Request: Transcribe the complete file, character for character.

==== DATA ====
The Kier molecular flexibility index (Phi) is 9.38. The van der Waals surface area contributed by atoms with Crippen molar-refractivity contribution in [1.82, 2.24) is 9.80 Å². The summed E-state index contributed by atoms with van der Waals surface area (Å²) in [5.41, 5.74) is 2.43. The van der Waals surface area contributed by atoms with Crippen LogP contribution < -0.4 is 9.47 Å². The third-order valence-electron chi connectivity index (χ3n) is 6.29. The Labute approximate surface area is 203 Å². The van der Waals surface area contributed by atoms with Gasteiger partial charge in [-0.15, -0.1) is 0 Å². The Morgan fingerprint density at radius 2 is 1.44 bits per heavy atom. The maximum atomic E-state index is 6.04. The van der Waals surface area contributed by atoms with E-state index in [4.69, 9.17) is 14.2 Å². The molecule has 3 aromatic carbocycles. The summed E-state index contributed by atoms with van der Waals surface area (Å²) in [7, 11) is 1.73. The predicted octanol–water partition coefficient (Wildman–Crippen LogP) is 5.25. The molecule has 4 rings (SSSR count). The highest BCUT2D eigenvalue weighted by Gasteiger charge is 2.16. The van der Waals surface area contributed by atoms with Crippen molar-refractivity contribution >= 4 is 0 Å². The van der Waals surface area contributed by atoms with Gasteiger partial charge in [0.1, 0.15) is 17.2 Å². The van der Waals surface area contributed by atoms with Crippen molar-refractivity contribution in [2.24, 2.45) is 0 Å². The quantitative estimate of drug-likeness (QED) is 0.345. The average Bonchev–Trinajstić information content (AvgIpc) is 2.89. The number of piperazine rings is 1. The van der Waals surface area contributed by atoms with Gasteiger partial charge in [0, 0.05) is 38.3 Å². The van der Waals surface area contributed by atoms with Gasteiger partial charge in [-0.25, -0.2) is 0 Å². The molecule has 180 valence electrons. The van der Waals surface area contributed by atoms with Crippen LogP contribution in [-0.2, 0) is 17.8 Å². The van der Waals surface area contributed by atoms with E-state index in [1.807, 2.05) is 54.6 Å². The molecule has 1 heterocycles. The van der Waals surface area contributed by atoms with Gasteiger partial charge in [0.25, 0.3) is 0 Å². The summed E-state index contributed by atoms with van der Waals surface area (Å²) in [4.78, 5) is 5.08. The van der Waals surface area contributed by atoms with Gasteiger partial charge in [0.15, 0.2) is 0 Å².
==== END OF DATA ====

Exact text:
The Kier molecular flexibility index (Phi) is 9.38. The van der Waals surface area contributed by atoms with Crippen molar-refractivity contribution in [1.82, 2.24) is 9.80 Å². The summed E-state index contributed by atoms with van der Waals surface area (Å²) in [5.41, 5.74) is 2.43. The van der Waals surface area contributed by atoms with Crippen LogP contribution < -0.4 is 9.47 Å². The third-order valence-electron chi connectivity index (χ3n) is 6.29. The Labute approximate surface area is 203 Å². The van der Waals surface area contributed by atoms with Gasteiger partial charge in [-0.15, -0.1) is 0 Å². The Morgan fingerprint density at radius 2 is 1.44 bits per heavy atom. The maximum atomic E-state index is 6.04. The van der Waals surface area contributed by atoms with E-state index in [4.69, 9.17) is 14.2 Å². The molecule has 3 aromatic carbocycles. The summed E-state index contributed by atoms with van der Waals surface area (Å²) in [7, 11) is 1.73. The predicted octanol–water partition coefficient (Wildman–Crippen LogP) is 5.25. The molecule has 4 rings (SSSR count). The highest BCUT2D eigenvalue weighted by Gasteiger charge is 2.16. The van der Waals surface area contributed by atoms with Crippen molar-refractivity contribution >= 4 is 0 Å². The van der Waals surface area contributed by atoms with Gasteiger partial charge in [0.1, 0.15) is 17.2 Å². The van der Waals surface area contributed by atoms with Crippen molar-refractivity contribution in [2.24, 2.45) is 0 Å². The quantitative estimate of drug-likeness (QED) is 0.345. The average Bonchev–Trinajstić information content (AvgIpc) is 2.89. The number of piperazine rings is 1. The van der Waals surface area contributed by atoms with Gasteiger partial charge in [0, 0.05) is 38.3 Å². The van der Waals surface area contributed by atoms with Gasteiger partial charge in [-0.25, -0.2) is 0 Å². The molecule has 180 valence electrons. The van der Waals surface area contributed by atoms with Crippen LogP contribution in [-0.2, 0) is 17.8 Å². The van der Waals surface area contributed by atoms with E-state index in [1.807, 2.05) is 54.6 Å². The molecule has 1 heterocycles. The van der Waals surface area contributed by atoms with Gasteiger partial charge in [0.25, 0.3) is 0 Å². The summed E-state index contributed by atoms with van der Waals surface area (Å²) in [4.78, 5) is 5.08. The van der Waals surface area contributed by atoms with Gasteiger partial charge in [0.15, 0.2) is 0 Å².